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BE A WARRIOR NOT A WORRIER

I’m still training Krav Maga… But there’s flaws in the system (BIG ONES!)… I’m training more Filipino, Muay Thai, Dirty Boxing, BJJ… … Krav Maga needs to adapt and evolve with other styles of fighting.

BE A WARRIOR NOT A WORRIER

By Dr. Deborah Mechanic – February 3, 2020

krav maga training (Flickr/Israel Defence Forces/https://creativecommons.org/licenses/by-nc/2.0/)

“The fear is that [in a moment of danger], you have three options- the three F’s. Fight, flight, or freeze. Freezing is the least favourable, and so we try to eliminate two of the 3 F’s through training.” – Joel Gelfand

The Jewish people have been tied to fitness and martial arts for centuries. From the early 1930s boxers to indications that ancient Egyptian Jews practiced self defence, it has long been a part of our culture and history. In the last decade, self defence practices have seen a resurgence in popularity, especially in the jewish community where anti-Semitism has become a significant threat to personal safety. Joel Gelfand, founder and head instructor at House of Combat, attributes the rise in popularity to the commercialization of Ultimate Fighting Championship, better known as UFC, which was followed by a boom in self defence gyms opening, and YouTube videos demonstrating the instruction and history of these techniques.

Self defence training boasts many benefits, on top of the exercise and movement. Those who practice report emotional benefits in the form of stress and tension relief, psychological benefits in the form of confidence, both on and off the mat, and physical benefits including body awareness and strength. Gelfand notes that in youth group classes, he sees a dramatic rise in friendship, bonding and trust. While it’s meant to be a self improvement activity, there is quite a bit of team work involved, and building trust with those you train with to make you better.

House of Combat is a community gym with a focus on self defence for physical fitness, but also works towards confidence in self protection. With classes for all ages in Brazilian Ju-Jitsu, boxing, and krav maga, they have become the go-to in the Jewish community for recreational self defence classes, but also personal safety. In fact, Gelfand himself has found himself in a unique role, as he is not just instructing in the gym, but given the current climate of hate, he has found himself contracted out to various Jewish affiliates to train krav maga, consult, and assist with community safety.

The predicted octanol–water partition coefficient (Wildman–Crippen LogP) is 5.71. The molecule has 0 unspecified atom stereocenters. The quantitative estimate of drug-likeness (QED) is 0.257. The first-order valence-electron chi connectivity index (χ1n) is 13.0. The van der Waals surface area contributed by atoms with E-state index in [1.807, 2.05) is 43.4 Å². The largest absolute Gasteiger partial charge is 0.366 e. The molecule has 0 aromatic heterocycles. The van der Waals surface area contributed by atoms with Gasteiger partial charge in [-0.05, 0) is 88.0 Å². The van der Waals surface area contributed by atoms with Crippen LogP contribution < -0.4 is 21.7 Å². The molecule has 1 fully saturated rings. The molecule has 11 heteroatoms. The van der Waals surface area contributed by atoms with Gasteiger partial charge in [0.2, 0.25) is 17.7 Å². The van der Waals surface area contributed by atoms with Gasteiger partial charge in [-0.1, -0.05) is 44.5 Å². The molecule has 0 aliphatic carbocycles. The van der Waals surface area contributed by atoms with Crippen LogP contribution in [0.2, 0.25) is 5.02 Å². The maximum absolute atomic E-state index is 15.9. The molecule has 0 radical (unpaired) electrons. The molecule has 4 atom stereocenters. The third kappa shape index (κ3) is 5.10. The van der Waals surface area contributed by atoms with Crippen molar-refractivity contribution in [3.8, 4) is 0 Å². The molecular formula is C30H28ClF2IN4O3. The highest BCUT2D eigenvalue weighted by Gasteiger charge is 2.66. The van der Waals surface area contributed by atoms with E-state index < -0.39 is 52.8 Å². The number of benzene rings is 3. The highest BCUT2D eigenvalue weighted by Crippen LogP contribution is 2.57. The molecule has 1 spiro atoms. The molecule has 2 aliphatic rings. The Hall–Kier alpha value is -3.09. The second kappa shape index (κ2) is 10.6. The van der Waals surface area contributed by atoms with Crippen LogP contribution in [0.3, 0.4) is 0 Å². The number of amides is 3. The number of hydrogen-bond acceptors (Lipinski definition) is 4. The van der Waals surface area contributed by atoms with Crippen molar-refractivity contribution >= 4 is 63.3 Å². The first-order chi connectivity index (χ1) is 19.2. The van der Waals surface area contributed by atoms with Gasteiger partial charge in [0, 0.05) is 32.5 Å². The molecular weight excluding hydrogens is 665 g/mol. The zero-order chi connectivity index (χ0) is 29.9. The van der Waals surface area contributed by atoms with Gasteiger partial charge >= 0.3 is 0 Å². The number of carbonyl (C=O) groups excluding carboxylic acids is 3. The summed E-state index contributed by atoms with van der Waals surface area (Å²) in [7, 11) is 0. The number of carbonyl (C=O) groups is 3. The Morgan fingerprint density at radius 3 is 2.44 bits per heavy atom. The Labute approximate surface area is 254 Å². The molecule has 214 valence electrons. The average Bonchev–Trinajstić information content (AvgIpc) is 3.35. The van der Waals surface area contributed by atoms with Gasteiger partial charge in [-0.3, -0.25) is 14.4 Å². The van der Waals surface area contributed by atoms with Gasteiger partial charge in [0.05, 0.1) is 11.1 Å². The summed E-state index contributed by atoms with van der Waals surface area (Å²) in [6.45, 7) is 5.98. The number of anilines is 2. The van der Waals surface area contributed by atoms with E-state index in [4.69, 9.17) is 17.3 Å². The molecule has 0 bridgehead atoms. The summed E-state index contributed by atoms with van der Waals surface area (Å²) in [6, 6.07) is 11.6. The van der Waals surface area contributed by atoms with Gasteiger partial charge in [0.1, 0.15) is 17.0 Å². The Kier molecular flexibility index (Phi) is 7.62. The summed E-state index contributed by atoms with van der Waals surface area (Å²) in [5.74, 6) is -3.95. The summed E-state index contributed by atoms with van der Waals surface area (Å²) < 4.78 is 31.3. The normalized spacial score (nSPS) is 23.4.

Krav maga is taught as real world combat to handle realistic situations. As a martial art, it is less beautiful and more gruesome, with one key goal of survival. The origins of krav maga lie in Israeli combat and street fighting, which pulls the most simple and effective parts of boxing, wrestling, aikido, judo, and more to suppress an opponent. It focuses on training the body and mind to work as one and become the ultimate weapon. Each move is a combination of attacking and defending in providing the most efficient form of protection. It is for this reason that many women train, as it builds internal confidence and security when walking alone, or dealing with attackers. It is through relying on the body as your main weapon that you will be the safest.

The Toronto Jewish community has responded favourably to this type of training, and while it may have taken time for this trend to build itself up, it’s now a practical choice among parents, community leaders, and those interested in a way to keep themselves or loved ones safe.

Gelfand finds the security aspect spilling over into his clientele. On top of his regular clientele who are seeking the many health based benefits of training, Gelfand now sees community groups for krav maga, with the intention of boosting personal and collective safety. He has also noticed a shift in private clients with a newfound fear based on the ever increasing rise in anti-Semetic attacks.

Gelfand feels it’s important for organizations and synagogues to have security, but also trained members to become eyes and ears at services or events. He calls this “increasing the line of defence in the community” noting that “the minute we feel we’ve been comfortable for a hundred years, historically that’s when something happens, and the best thing we can do is prepare our bodies and minds for it. We have to protect our community and our homes, and nobody will do it better than ourselves”.

Training the body, no matter the purpose, is an excellent outlet for health and wellness, and boasts many benefits that are crucial for an all around healthy lifestyle.

Dr. Deborah MechanicDr. Deborah Mechanic is a doctor of chiropractic and acupuncture provider practising in Toronto.

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